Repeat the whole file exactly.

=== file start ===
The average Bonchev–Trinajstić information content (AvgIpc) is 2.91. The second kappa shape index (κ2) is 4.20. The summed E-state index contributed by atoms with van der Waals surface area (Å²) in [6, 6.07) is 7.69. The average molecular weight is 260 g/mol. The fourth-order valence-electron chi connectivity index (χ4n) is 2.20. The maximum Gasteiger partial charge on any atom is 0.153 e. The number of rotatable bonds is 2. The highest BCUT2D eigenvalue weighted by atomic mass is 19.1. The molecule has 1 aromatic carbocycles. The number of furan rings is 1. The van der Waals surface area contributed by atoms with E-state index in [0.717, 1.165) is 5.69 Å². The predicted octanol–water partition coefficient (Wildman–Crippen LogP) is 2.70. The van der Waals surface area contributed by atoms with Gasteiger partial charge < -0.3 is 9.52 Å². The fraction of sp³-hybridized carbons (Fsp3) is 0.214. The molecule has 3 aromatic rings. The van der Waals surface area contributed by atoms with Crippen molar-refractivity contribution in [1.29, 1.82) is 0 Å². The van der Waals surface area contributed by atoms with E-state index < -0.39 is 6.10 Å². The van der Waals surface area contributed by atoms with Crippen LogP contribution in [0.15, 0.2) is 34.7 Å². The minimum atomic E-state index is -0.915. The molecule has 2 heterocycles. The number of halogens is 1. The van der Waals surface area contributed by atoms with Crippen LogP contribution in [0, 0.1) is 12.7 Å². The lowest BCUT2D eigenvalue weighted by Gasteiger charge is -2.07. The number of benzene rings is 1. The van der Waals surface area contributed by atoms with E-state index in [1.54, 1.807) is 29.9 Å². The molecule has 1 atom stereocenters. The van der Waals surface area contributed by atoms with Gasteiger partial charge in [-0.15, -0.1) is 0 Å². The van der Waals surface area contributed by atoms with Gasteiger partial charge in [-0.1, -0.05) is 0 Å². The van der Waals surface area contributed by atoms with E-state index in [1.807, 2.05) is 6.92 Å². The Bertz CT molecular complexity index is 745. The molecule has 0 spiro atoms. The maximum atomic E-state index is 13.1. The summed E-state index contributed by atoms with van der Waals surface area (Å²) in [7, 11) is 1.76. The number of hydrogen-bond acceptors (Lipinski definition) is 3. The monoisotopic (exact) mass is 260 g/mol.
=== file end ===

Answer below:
The average Bonchev–Trinajstić information content (AvgIpc) is 2.91. The second kappa shape index (κ2) is 4.20. The summed E-state index contributed by atoms with van der Waals surface area (Å²) in [6, 6.07) is 7.69. The average molecular weight is 260 g/mol. The fourth-order valence-electron chi connectivity index (χ4n) is 2.20. The maximum Gasteiger partial charge on any atom is 0.153 e. The number of rotatable bonds is 2. The highest BCUT2D eigenvalue weighted by atomic mass is 19.1. The molecule has 1 aromatic carbocycles. The number of furan rings is 1. The van der Waals surface area contributed by atoms with E-state index in [0.717, 1.165) is 5.69 Å². The predicted octanol–water partition coefficient (Wildman–Crippen LogP) is 2.70. The van der Waals surface area contributed by atoms with Gasteiger partial charge < -0.3 is 9.52 Å². The fraction of sp³-hybridized carbons (Fsp3) is 0.214. The molecule has 3 aromatic rings. The van der Waals surface area contributed by atoms with Crippen molar-refractivity contribution in [1.29, 1.82) is 0 Å². The van der Waals surface area contributed by atoms with E-state index < -0.39 is 6.10 Å². The van der Waals surface area contributed by atoms with Crippen LogP contribution in [0.15, 0.2) is 34.7 Å². The minimum atomic E-state index is -0.915. The molecule has 2 heterocycles. The number of halogens is 1. The van der Waals surface area contributed by atoms with Crippen LogP contribution in [0, 0.1) is 12.7 Å². The lowest BCUT2D eigenvalue weighted by Gasteiger charge is -2.07. The number of benzene rings is 1. The van der Waals surface area contributed by atoms with E-state index in [1.54, 1.807) is 29.9 Å². The molecule has 1 atom stereocenters. The van der Waals surface area contributed by atoms with Gasteiger partial charge in [-0.15, -0.1) is 0 Å². The van der Waals surface area contributed by atoms with Gasteiger partial charge in [-0.1, -0.05) is 0 Å². The van der Waals surface area contributed by atoms with E-state index in [1.807, 2.05) is 6.92 Å². The Bertz CT molecular complexity index is 745. The molecule has 0 spiro atoms. The maximum atomic E-state index is 13.1. The summed E-state index contributed by atoms with van der Waals surface area (Å²) in [7, 11) is 1.76. The number of hydrogen-bond acceptors (Lipinski definition) is 3. The monoisotopic (exact) mass is 260 g/mol.